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University of Wisconsin asks applicants where and when their parents voted last

A U.S. Supreme Court ruling from October allows voters in Wisconsin to cast their ballots without providing a photo identification – but the University of Wisconsin still uses voter registration as one form of residency verification for in-state tuition.

It’s an irony not lost on one reader of The College Fix, a father who asked  us why the University of Wisconsin requires prospective students to answer where and when the last time their parents voted on its application.

“My son is filling out applications for college, and has been accepted to a couple already,” noted the father, whose name has been withheld as to not affect his son’s future college career.

“He’s filling out additional applications to see what might be most affordable. Now, one of these is University of Wisconsin. On one of the pages, they ask if both guardians vote or are registered to vote, and when the last time they voted was. I’ve never see this on any other application. What the heck would that have to do with anything? Financial info, I can understand, but voting?”

The undergraduate application questions about voting can be found on the top of page five of the application, where it clearly asks where and when the last time the applicant’s guardians voted or registered to vote. The application notes: “This section must be completed by ALL applicants (including dates).”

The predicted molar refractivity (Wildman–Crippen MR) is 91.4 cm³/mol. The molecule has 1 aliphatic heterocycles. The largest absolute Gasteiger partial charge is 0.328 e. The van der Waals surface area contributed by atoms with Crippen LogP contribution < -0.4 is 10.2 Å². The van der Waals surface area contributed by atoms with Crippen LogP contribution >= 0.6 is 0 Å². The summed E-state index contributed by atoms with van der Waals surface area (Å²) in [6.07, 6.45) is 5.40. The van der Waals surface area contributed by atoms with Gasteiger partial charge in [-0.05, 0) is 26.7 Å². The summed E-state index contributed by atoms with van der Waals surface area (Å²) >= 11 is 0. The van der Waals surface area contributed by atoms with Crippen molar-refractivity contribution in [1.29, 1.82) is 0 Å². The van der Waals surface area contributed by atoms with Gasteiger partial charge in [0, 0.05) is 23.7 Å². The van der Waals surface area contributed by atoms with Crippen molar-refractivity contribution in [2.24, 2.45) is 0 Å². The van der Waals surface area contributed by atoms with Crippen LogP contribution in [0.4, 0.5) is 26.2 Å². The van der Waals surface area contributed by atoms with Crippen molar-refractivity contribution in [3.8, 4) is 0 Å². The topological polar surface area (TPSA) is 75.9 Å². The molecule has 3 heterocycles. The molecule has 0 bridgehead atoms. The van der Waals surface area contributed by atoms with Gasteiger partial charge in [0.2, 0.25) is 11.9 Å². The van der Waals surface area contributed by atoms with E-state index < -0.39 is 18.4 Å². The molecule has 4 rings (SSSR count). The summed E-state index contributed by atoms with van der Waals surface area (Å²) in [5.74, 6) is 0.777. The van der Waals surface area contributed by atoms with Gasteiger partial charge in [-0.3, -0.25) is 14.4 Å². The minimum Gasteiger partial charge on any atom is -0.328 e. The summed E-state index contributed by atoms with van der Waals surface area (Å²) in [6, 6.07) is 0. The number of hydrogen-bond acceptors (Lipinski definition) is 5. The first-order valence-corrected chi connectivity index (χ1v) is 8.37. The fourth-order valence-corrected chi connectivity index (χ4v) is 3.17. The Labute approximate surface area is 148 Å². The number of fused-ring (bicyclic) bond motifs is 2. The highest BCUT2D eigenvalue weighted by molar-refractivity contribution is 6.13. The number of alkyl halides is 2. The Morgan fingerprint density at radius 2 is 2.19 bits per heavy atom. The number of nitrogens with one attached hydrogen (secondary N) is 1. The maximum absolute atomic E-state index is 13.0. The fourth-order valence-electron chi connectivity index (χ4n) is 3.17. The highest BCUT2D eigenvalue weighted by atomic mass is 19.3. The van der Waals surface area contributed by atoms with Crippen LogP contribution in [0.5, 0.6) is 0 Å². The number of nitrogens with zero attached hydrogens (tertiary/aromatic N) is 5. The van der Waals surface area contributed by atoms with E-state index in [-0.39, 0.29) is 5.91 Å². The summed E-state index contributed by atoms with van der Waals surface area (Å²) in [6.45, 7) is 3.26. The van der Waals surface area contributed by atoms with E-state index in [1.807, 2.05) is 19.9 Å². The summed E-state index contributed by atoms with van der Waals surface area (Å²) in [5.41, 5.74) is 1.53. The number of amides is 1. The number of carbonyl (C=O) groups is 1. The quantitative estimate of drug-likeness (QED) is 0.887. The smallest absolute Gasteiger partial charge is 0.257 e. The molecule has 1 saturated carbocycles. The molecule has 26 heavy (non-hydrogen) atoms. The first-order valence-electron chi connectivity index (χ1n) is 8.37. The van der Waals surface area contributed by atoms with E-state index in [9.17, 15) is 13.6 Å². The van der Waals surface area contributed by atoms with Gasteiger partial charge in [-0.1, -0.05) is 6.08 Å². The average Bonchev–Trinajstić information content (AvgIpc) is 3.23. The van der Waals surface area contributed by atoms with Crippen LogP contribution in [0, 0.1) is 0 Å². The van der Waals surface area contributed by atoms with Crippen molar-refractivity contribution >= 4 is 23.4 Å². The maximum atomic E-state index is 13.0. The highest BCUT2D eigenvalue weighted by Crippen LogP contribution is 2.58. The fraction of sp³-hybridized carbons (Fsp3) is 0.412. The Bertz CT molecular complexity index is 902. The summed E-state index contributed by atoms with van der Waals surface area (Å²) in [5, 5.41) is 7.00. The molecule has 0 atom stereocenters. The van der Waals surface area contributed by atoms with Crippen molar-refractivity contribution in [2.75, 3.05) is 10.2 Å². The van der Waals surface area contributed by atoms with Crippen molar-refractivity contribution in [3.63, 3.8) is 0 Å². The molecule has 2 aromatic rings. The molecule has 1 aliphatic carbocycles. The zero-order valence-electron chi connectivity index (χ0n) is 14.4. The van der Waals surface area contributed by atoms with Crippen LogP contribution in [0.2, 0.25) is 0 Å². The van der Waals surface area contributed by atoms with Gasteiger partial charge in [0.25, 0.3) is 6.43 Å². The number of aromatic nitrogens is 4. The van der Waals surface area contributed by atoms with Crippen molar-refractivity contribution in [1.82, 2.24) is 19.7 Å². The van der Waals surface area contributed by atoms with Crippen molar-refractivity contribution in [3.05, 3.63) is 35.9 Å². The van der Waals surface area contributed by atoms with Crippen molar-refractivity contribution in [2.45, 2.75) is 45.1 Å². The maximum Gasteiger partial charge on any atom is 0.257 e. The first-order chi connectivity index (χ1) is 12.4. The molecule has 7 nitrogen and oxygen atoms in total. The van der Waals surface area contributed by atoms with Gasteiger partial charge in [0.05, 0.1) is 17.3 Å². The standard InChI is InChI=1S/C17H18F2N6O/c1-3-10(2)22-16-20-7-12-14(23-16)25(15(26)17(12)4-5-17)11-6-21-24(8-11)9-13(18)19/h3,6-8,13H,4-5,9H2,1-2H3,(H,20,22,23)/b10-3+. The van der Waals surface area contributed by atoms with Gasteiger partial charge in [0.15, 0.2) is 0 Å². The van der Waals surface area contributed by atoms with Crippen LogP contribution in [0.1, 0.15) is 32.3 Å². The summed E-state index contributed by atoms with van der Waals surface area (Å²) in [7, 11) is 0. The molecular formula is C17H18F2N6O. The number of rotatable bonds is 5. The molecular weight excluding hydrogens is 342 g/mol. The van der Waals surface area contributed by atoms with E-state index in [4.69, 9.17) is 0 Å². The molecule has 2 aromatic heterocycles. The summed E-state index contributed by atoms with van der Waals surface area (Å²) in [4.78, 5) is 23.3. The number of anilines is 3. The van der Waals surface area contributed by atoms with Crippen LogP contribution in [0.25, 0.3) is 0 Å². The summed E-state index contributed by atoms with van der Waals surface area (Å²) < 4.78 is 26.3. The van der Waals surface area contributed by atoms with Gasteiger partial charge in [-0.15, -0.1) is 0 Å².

The College Fix reached out to the University of Wisconsin, and asked why questions about voter registration appear on the undergraduate application. After several business days, the Office of Admissions at UW-Madison responded with the following statement.

The questions you are referring to—“Parent/Guardian – Voting: Where did he/she last vote or register to vote?” and “When did he/she last vote or register to vote?”—are in the residency for tuition determination section of the application to help determine WI residency for tuition purposes. This section is a part of the UW System Application used for all UW institutions.

This is allowed under Wisconsin Statute 36.27(2) (e), relating to exemption from nonresident tuition at the University of Wisconsin-Madison.

In response to the university’s argument, the father scoffed:

“A voting record is not proof of residency. And given the amount of energy expended in that state by people insisting that you shouldn’t have to show ID to vote, I find it a very strange question to ask.”

Wisconsin currently does not require photo identification in elections after the United States Supreme Court issued an order last October blocking photo ID voting laws in Wisconsin. So there is no guarantee that voter registration in Wisconsin is concrete proof of residency.

The concerned father said his child had filled out applications to 10 other schools, and none of the forms asked for voter registration information.

However, it is not unheard of for some schools to request the information.

Examples of these are the University of North Carolina-Chapel Hill, the University of Hawai’i Manoa, and the University of Utah. Unlike Wisconsin, these schools do not require it initially, but instead reserve the right to ask for it later, or say it may be one way of many to help prove residency.

College Fix reporter David Hookstead is a student at the University of Wisconsin Madison.

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IMAGE: Photo Grrrr/Flickr

About the Author
The article was written by David Hookstead. 

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